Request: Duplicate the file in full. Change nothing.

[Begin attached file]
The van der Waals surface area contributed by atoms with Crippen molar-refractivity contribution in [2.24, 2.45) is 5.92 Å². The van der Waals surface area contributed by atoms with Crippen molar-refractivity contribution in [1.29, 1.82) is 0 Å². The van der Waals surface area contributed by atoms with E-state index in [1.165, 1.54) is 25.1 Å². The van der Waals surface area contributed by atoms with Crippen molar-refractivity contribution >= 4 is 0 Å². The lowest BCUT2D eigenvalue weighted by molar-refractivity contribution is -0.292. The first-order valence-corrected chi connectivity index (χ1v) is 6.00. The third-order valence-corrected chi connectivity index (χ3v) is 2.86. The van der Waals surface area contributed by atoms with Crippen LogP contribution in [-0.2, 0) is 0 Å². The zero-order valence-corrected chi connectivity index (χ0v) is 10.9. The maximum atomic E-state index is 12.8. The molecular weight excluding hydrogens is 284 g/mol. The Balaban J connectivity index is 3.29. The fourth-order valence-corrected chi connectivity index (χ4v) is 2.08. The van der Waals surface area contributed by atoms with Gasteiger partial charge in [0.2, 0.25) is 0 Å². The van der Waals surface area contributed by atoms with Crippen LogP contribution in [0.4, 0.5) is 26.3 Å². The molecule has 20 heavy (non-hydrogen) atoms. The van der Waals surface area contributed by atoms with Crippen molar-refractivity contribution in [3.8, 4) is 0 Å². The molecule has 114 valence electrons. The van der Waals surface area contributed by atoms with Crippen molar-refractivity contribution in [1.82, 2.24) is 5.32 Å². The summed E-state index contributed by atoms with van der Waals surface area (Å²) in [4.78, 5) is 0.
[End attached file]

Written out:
The van der Waals surface area contributed by atoms with Crippen molar-refractivity contribution in [2.24, 2.45) is 5.92 Å². The van der Waals surface area contributed by atoms with Crippen molar-refractivity contribution in [1.29, 1.82) is 0 Å². The van der Waals surface area contributed by atoms with E-state index in [1.165, 1.54) is 25.1 Å². The van der Waals surface area contributed by atoms with Crippen molar-refractivity contribution >= 4 is 0 Å². The lowest BCUT2D eigenvalue weighted by molar-refractivity contribution is -0.292. The first-order valence-corrected chi connectivity index (χ1v) is 6.00. The third-order valence-corrected chi connectivity index (χ3v) is 2.86. The van der Waals surface area contributed by atoms with Crippen LogP contribution in [-0.2, 0) is 0 Å². The zero-order valence-corrected chi connectivity index (χ0v) is 10.9. The maximum atomic E-state index is 12.8. The molecular weight excluding hydrogens is 284 g/mol. The Balaban J connectivity index is 3.29. The fourth-order valence-corrected chi connectivity index (χ4v) is 2.08. The van der Waals surface area contributed by atoms with Gasteiger partial charge in [0.2, 0.25) is 0 Å². The van der Waals surface area contributed by atoms with Crippen LogP contribution in [0.4, 0.5) is 26.3 Å². The molecule has 20 heavy (non-hydrogen) atoms. The van der Waals surface area contributed by atoms with Crippen molar-refractivity contribution in [3.8, 4) is 0 Å². The molecule has 114 valence electrons. The van der Waals surface area contributed by atoms with Crippen molar-refractivity contribution in [1.82, 2.24) is 5.32 Å². The summed E-state index contributed by atoms with van der Waals surface area (Å²) in [4.78, 5) is 0.